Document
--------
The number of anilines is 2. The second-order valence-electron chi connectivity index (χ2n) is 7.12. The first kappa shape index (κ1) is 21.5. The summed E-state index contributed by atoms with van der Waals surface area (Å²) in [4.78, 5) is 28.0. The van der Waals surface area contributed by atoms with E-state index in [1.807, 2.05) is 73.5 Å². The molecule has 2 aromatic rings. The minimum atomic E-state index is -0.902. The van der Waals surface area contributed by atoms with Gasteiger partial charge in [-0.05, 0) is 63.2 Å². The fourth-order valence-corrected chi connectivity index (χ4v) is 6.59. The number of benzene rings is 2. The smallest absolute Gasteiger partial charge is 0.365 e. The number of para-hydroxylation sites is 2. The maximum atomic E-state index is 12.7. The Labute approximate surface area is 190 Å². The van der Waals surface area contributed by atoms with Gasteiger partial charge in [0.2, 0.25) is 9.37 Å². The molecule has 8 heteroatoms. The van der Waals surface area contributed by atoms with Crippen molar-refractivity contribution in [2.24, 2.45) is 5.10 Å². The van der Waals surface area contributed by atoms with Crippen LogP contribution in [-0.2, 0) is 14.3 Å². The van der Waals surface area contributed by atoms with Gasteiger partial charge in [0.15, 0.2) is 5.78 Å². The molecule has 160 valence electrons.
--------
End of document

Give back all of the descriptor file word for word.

The number of anilines is 2. The second-order valence-electron chi connectivity index (χ2n) is 7.12. The first kappa shape index (κ1) is 21.5. The summed E-state index contributed by atoms with van der Waals surface area (Å²) in [4.78, 5) is 28.0. The van der Waals surface area contributed by atoms with E-state index in [1.807, 2.05) is 73.5 Å². The molecule has 2 aromatic rings. The minimum atomic E-state index is -0.902. The van der Waals surface area contributed by atoms with Gasteiger partial charge in [-0.05, 0) is 63.2 Å². The fourth-order valence-corrected chi connectivity index (χ4v) is 6.59. The number of benzene rings is 2. The smallest absolute Gasteiger partial charge is 0.365 e. The number of para-hydroxylation sites is 2. The maximum atomic E-state index is 12.7. The Labute approximate surface area is 190 Å². The van der Waals surface area contributed by atoms with Gasteiger partial charge in [0.2, 0.25) is 9.37 Å². The molecule has 8 heteroatoms. The van der Waals surface area contributed by atoms with Crippen molar-refractivity contribution in [2.24, 2.45) is 5.10 Å². The van der Waals surface area contributed by atoms with Crippen LogP contribution in [-0.2, 0) is 14.3 Å². The van der Waals surface area contributed by atoms with Gasteiger partial charge in [0.15, 0.2) is 5.78 Å². The molecule has 160 valence electrons.